Afghan War Update – May 2020

Afghanistan Conflict Monthly Update - May 2020

The Taliban and Afghan government are not making much progress at the negotiating table; although some prisoner exchanges are taking place. Former CEO Abdullah and President Ghani have come to a ‘political settlement’ on powersharing. Taliban violence is continuing despite pledges to the United States to reduce the level of violence in the conflict. The U.S. withdrawal from Afghanistan is on schedule; probably at 8,600 level right now and may be down to zero by the fall presidential elections.

“We are acting as a police force, not the fighting force that we are, in Afghanistan. After 19 years, it is time for them to police their own country. Bring our soldiers back home but closely watch what is going on and strike with a thunder like never before, if necessary!”

President Donald Trump, Twitter tweet, May 27, 2020.


Foreign Combatants with Taliban. Afghan officials say hundreds of foreigners are fighting alongside the Taliban in northern Afghanistan. The militants are mostly from Tajikistan and Uzbekistan. Many are fighting in units in Badakhshan province. (RadioFreeEurope/RadioLiberty, April 29, 2020.

Dissolving the ALP. Former Special Forces officer Don Bolduc gives his opinion on the dismantling of the ALP in “Why dissolving the Afghan Local Police program troubles its American architects“, by Howard Altman, Military Times, May 27, 2020.

Who Is In Control? Frud Bezhan explains how Afghanistan is divided up among the competing war factions. The Afghan government controls the capital, provincial capitals, big population centers, and most of the district centers. The insurgents enjoy control and influence in much of the rural areas. Read more in “The Taliban, The Government, And Islamic State: Who Controls What In Afghanistan?”, Radio Liberty, May 31, 2020.

Taliban vs. ISKP? Some members of the Afghan government say that the Taliban and Islamic State in Khorasan Province are secretly working together. The leaders of Resolute Support and the Taliban say ‘Not so’. Who is right? Read “Clashing assessments of links between Taliban and Islamic State point to problems for Afghanistan’s peace process”, The Washington Post, May 30, 2020.

Can ISKP Survive? The Islamic State in Afghanistan has been hit hard in the past few years by drones, U.S. and Afghan SOF, . . . and the Taliban. The leadership has been culled significantly. Read more in “Can the Islamic State’s Afghan Province Survive Its Leadership Losses?”, Lawfare, May 17, 2020.


Contract – Training Afghan Pilots. Raytheon Technologies has secured a 3-year contract worth $145 million to train Afghan Air Force pilots using rotary and fixed-wing platforms. (GovConWire, May 29, 2020).

Resolute Support

U.S. Withdrawal Proceeding. The U.S. troop drawdown is at or soon will be at 8,600 military personnel in Afghanistan. In addition, the Pentagon is presently plans to the Trump administration for a further withdrawal. One option is the removal of all U.S. troops before the fall 2020 presidential election.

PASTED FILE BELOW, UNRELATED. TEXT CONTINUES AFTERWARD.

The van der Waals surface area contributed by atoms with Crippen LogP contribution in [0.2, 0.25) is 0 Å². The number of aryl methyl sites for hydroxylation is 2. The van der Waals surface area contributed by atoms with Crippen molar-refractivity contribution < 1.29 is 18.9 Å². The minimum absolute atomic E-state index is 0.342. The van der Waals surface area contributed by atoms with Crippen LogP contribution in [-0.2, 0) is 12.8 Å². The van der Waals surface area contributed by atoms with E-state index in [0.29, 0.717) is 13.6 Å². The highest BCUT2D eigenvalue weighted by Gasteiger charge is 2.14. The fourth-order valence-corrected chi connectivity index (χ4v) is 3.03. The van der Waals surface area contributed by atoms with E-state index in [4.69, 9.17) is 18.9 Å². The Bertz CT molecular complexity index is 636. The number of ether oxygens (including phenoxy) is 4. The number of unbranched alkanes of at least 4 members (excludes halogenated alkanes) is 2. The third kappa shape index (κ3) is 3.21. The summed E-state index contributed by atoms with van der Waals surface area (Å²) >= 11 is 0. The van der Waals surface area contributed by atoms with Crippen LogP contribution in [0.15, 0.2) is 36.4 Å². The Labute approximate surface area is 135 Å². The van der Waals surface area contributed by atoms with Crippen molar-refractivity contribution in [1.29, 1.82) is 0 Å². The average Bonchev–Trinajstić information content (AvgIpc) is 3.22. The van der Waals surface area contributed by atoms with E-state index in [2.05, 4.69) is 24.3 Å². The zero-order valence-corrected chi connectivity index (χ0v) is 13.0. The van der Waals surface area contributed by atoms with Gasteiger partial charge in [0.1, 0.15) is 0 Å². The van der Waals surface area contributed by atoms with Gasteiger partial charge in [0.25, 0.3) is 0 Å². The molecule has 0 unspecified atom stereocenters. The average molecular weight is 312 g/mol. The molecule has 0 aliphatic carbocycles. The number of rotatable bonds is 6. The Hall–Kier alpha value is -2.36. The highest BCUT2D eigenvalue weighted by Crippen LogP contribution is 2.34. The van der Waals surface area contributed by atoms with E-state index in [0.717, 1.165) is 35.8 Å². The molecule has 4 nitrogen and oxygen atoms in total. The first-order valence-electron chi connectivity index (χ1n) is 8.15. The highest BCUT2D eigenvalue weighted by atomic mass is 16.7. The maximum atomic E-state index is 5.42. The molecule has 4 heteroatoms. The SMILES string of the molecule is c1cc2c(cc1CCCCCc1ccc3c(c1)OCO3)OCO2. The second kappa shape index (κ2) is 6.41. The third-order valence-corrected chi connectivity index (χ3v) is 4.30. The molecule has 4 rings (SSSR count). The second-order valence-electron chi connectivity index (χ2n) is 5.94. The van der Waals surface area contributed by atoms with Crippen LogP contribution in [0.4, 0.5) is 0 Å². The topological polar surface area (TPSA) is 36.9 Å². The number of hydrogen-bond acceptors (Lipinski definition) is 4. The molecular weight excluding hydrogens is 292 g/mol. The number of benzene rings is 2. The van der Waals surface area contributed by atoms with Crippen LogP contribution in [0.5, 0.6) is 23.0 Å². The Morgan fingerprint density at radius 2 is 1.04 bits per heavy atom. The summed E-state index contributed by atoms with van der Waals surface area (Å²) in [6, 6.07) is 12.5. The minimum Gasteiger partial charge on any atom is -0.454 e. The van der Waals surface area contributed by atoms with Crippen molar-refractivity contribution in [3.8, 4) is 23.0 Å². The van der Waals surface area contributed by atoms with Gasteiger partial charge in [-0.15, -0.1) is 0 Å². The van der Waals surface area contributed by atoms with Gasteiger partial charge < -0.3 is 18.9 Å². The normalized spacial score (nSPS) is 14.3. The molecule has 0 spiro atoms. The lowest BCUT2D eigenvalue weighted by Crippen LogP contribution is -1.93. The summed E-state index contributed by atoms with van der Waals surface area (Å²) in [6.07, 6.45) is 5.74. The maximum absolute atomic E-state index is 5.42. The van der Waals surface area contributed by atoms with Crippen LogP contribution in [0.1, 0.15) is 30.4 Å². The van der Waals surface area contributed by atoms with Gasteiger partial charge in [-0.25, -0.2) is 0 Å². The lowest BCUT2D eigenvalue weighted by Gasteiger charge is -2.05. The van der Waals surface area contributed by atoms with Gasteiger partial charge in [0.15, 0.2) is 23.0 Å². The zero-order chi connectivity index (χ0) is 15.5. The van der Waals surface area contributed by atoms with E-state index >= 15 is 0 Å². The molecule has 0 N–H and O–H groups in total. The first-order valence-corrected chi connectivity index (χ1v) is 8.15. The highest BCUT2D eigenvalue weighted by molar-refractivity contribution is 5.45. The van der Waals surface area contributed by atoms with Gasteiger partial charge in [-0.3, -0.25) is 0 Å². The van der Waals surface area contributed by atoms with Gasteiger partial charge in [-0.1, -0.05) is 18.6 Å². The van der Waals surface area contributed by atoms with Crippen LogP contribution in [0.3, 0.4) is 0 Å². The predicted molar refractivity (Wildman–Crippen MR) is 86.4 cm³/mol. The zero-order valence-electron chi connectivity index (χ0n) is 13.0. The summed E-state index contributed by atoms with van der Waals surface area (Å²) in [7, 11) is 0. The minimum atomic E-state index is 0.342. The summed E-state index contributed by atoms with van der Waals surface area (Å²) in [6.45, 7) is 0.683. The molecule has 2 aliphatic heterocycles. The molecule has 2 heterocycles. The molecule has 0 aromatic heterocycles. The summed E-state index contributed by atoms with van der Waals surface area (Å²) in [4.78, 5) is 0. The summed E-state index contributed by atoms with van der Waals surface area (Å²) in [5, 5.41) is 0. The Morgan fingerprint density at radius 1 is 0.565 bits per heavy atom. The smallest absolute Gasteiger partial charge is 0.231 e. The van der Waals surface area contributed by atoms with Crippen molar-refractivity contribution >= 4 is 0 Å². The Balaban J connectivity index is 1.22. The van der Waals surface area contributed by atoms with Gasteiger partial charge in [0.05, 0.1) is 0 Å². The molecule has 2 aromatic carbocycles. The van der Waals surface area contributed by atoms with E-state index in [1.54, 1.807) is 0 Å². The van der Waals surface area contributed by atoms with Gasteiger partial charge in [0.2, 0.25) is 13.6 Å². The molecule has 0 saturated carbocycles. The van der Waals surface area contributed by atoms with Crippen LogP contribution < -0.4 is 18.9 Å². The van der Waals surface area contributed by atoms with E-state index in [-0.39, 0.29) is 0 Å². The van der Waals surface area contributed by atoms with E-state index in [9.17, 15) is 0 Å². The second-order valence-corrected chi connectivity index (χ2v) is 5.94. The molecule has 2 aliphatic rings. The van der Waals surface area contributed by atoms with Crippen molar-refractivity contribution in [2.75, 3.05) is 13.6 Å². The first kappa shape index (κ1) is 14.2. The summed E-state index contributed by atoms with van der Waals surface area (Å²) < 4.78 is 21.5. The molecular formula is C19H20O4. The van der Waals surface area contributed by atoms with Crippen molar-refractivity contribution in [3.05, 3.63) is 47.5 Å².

The Mahmand Valley Ranger Raid. Read the story of combat engagement in 2017 that cost U.S. lives but also eliminated the mastermind of a terrorist attack on a Kabul hospital. (The Aviationist, May 25, 2020).

Remote Advising. The drawdown of U.S. troop levels and the coronavirus pandemic has led the U.S. and coalition partners to engage in ‘long-distance’ advising of the ANDSF. Read more in “Coalition sticks mostly to remote advising in Afghanistan”, Stars and Stripes, May 20, 2020.

Germany and Armed Drones? The lead framework nation in northern Afghanistan has used ISR drones over the past several years – conducting unarmed reconnaissance. However, a change could be coming. It has become a political issue with the Christian Democrats agreeing to the proposal while the Greens and Left Party are in opposition. Germany is considering a host of issues on the decision to arm drones in Afghanistan to include religious, legal, tactics, strategy, and politics. There are about 1,300 German troops based in northern Afghanistan. The Heron TP model drone can fly for up to 36 hours and can be armed with modifications. See “German military considers using armed drones”, Deutche Welle, May 11, 2020.

Airstrike Info Now Secret. The Air Forces Central command is no longer providing a regular update on the number of airstrikes in the CENTCOM area of operations (includes Afghanistan). AFCENT cites possible adverse impacts on negotiations with the Taliban as the reason. CENTCOM has up to now released monthly updates online with the total of weapons released as well as ISR sorties. Read more in “AFCENT Stops Releasing Airstrike Information as Taliban Talks Continue”, Air Force Magazine, May 4, 2020.

Peace Negotiations

Prisoner Releases. As of late May the Afghan government has released around 2,700 prisoners and the Taliban have released about 420 prisoners. The tentative agreement calls for a total of 5,000 government-held prisoners and 1,000 Taliban-held prisoners to be released.

Omar Samad on a Settlement. A former Afghan ambassador to France and Canada says that after forty-two years of conflict the Afghan people are owed an opportunity for peace. He calls for an inclusive settlement via international mediation to end the war. Read “Afghanistan Needs a Settlement”, New Atlanticist, May 29, 2020.

Khalilzad’s ‘Decent Interval’. The chief peace negotiator for the United States is either blind or lying. Mohammad Taqi, a Pakistani-American columnist, explains in “Pentagon Report Suggests the US-Taliban Deal Was Inked in Afghan Blood”, The Wire, May 25, 2020.